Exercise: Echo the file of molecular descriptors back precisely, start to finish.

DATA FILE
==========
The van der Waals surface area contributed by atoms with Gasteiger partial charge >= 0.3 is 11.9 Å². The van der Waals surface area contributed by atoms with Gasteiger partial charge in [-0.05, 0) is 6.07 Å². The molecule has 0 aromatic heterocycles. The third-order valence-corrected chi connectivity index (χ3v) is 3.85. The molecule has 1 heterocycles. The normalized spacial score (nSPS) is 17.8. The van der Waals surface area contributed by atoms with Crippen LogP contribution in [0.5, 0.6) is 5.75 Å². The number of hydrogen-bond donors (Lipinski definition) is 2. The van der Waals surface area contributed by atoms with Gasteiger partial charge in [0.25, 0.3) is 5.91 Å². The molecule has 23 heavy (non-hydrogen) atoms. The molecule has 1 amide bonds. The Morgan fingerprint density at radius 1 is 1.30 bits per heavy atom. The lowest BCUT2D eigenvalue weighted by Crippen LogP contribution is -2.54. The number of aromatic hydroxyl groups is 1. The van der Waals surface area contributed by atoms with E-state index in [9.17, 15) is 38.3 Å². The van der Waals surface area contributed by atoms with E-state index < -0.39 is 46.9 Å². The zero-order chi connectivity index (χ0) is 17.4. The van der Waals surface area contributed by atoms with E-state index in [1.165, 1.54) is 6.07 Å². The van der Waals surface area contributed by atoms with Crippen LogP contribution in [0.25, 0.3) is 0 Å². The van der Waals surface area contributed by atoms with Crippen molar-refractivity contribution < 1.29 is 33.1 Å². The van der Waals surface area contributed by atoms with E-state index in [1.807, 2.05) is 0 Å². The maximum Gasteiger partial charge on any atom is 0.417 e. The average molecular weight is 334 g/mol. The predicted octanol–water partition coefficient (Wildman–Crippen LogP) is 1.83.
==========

The van der Waals surface area contributed by atoms with Gasteiger partial charge >= 0.3 is 11.9 Å². The van der Waals surface area contributed by atoms with Gasteiger partial charge in [-0.05, 0) is 6.07 Å². The molecule has 0 aromatic heterocycles. The third-order valence-corrected chi connectivity index (χ3v) is 3.85. The molecule has 1 heterocycles. The normalized spacial score (nSPS) is 17.8. The van der Waals surface area contributed by atoms with Crippen LogP contribution in [0.5, 0.6) is 5.75 Å². The number of hydrogen-bond donors (Lipinski definition) is 2. The van der Waals surface area contributed by atoms with Gasteiger partial charge in [0.25, 0.3) is 5.91 Å². The molecule has 23 heavy (non-hydrogen) atoms. The molecule has 1 amide bonds. The Morgan fingerprint density at radius 1 is 1.30 bits per heavy atom. The lowest BCUT2D eigenvalue weighted by Crippen LogP contribution is -2.54. The number of aromatic hydroxyl groups is 1. The van der Waals surface area contributed by atoms with E-state index in [9.17, 15) is 38.3 Å². The van der Waals surface area contributed by atoms with E-state index < -0.39 is 46.9 Å². The zero-order chi connectivity index (χ0) is 17.4. The van der Waals surface area contributed by atoms with E-state index in [1.165, 1.54) is 6.07 Å². The van der Waals surface area contributed by atoms with Crippen LogP contribution in [0.25, 0.3) is 0 Å². The van der Waals surface area contributed by atoms with Crippen molar-refractivity contribution < 1.29 is 33.1 Å². The van der Waals surface area contributed by atoms with E-state index in [1.807, 2.05) is 0 Å². The maximum Gasteiger partial charge on any atom is 0.417 e. The average molecular weight is 334 g/mol. The predicted octanol–water partition coefficient (Wildman–Crippen LogP) is 1.83.